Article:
The Tax Considerations for Opening a New Location

Opening a New Office

"Picking a new location works best when you have all the necessary parties at the table as early as possible in the review process." - Paul VanHuysen, Tax Director at ADP.

Opening a new location is a major decision that can impact your organization for years to come. Finance leaders play a key role in making the right decision, especially from a cost perspective.

Work With HR

First and foremost, HR and the finance teams should work closely together before, during and after opening a new location. HR should have a good feel of what the organization needs with the new facility in terms of physical space, such as the size requirements, what the building should look like and what the space should feel like, the number of employees that will be at the new location and whether they need to transfer people from other facilities. This information can help give finance leaders a clear scope of the project as they research different areas.

After you've opened the new location, finance and tax must keep HR up to date with the conditions and compliance reporting tied to any negotiated incentives, since HR is responsible for the data that's necessary for meeting many of these requirements.

Tax Jurisdictions

When you compare tax jurisdictions, state and local income tax rates are an important factor. Some areas are more income tax friendly, such as states that don't have income tax. However, according to ADP tax director Paul VanHuysen, businesses should also consider the entire picture, such as what the organization would owe for property, employment, sales and use, franchise tax and other non-income taxes. It's also important to consider the potential tax incentives in different areas. "An area with higher rates might be the better deal once you factor in the tax incentives for which the firm is eligible," says VanHuysen.

Tax Incentives

There are two categories of tax incentives — statutory and negotiated. Statutory incentives are available to qualifying businesses in a specific area and are generally not unique to a firm's business. For example, an eligible business that creates 50 jobs in an area could obtain a job creation tax credit at the state or local level.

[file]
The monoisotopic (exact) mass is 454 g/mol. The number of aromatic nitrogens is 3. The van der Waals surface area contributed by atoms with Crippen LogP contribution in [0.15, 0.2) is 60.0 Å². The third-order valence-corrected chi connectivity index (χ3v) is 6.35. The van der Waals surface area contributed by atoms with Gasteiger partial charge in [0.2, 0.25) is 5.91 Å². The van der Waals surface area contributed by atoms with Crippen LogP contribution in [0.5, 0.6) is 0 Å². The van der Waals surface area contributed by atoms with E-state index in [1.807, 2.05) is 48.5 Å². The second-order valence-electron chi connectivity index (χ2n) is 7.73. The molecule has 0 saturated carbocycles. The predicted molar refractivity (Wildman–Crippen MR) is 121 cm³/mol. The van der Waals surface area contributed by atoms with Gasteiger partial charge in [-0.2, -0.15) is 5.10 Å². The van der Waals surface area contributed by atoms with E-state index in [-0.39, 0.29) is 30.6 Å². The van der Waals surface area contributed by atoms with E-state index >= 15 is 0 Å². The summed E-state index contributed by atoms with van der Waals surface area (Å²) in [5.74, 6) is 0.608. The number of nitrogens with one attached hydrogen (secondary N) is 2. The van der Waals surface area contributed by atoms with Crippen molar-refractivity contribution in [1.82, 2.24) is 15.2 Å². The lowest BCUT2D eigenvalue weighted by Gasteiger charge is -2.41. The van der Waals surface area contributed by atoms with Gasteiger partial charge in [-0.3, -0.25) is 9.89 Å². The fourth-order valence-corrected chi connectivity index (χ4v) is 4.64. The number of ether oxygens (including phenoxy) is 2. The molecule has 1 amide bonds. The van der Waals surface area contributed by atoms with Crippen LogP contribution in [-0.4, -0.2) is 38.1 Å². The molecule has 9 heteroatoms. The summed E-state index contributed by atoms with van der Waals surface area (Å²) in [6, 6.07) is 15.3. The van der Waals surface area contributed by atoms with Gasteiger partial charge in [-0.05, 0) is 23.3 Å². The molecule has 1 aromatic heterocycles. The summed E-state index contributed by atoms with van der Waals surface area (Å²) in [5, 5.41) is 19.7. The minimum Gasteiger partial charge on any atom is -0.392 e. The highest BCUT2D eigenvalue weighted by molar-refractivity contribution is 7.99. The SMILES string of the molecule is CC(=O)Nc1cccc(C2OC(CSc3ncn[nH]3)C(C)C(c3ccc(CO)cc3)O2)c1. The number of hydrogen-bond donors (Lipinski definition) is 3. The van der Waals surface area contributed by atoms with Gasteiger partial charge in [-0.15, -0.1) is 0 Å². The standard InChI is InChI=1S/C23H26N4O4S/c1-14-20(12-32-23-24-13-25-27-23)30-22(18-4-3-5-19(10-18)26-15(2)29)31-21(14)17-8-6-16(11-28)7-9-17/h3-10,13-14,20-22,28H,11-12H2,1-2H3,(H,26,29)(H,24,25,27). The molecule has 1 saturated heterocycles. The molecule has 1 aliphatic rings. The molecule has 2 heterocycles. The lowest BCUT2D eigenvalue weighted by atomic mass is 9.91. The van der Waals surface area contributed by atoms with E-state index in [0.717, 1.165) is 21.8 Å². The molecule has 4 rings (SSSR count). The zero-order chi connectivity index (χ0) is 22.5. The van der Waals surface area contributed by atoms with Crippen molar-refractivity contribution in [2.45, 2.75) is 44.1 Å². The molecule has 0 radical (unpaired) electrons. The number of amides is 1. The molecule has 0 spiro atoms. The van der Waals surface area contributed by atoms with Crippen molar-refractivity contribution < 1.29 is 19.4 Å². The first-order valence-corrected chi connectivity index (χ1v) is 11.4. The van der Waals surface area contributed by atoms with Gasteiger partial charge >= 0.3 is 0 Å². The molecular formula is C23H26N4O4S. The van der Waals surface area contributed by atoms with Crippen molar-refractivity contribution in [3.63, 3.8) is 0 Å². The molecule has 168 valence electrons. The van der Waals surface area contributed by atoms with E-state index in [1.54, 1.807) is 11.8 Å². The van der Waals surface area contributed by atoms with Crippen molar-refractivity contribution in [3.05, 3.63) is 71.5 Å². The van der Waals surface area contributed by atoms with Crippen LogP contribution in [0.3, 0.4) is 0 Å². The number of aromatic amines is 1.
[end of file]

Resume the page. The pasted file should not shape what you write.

Negotiated tax incentives are more unique to the business and tailored to a particular situation typically designed to stimulate growth from your state or local government while you are considering where your business should move, while you still haven't announced the news or picked a location yet. "The negotiated incentives typically need to be a driving factor in your move, meaning the business would not have picked an area without the negotiated tax credit," says VanHuysen.

VanHuysen points out that negotiations can often focus on more than just tax credits. State and local governments may offer nontax incentives as well like cash grants, wage subsidies, subsidized land, training grants and discounts on utilities.

Again, finance leaders and HR need to be on the same page — particularly in regard to tax incentives — when seeking places out.

"If HR doesn't understand the requirements for realizing the tax credits, your organization may fall short of the conditions for a valuable benefit and the reporting obligations of the agreements," according to VanHuysen.

Do a Cost-Benefit Analysis

Your organization needs tax research because it's an important part of the decision. But of course it's not the only part of a decision.

When you're looking into an area, you should also consider the prevailing wage rates, existing labor pool (especially if you need skilled labor), local supplier network, infrastructure and numerous other factors. After considering the complete picture, a higher tax jurisdiction could end up being the better choice. However, to make this informed decision your organization needs the appropriate tax information ahead of time in order to model the scenarios appropriately.

Involve all Necessary Parties

"Picking a new location works best when you have all the necessary parties at the table as early as possible in the review process," says VanHuysen. He recommends that representatives from finance, tax, HR, real estate and government relations meet to discuss the potential alternatives. "If there's one department that usually is brought in late, it's tax, and this can have significant financial consequences," he says. "For example, say government relations might negotiate a fantastic tax credit package with a state government, only to find out later from the tax department that it won't help the organization because they have significant carryovers and won't have much of a tax liability to offset in that jurisdiction."

In this case, it would help if government relations knew ahead of time to focus any negotiations on nontax incentives. By bringing in tax early, your organization can make a more informed decision.

By following this advice, you can help set your new location up for success.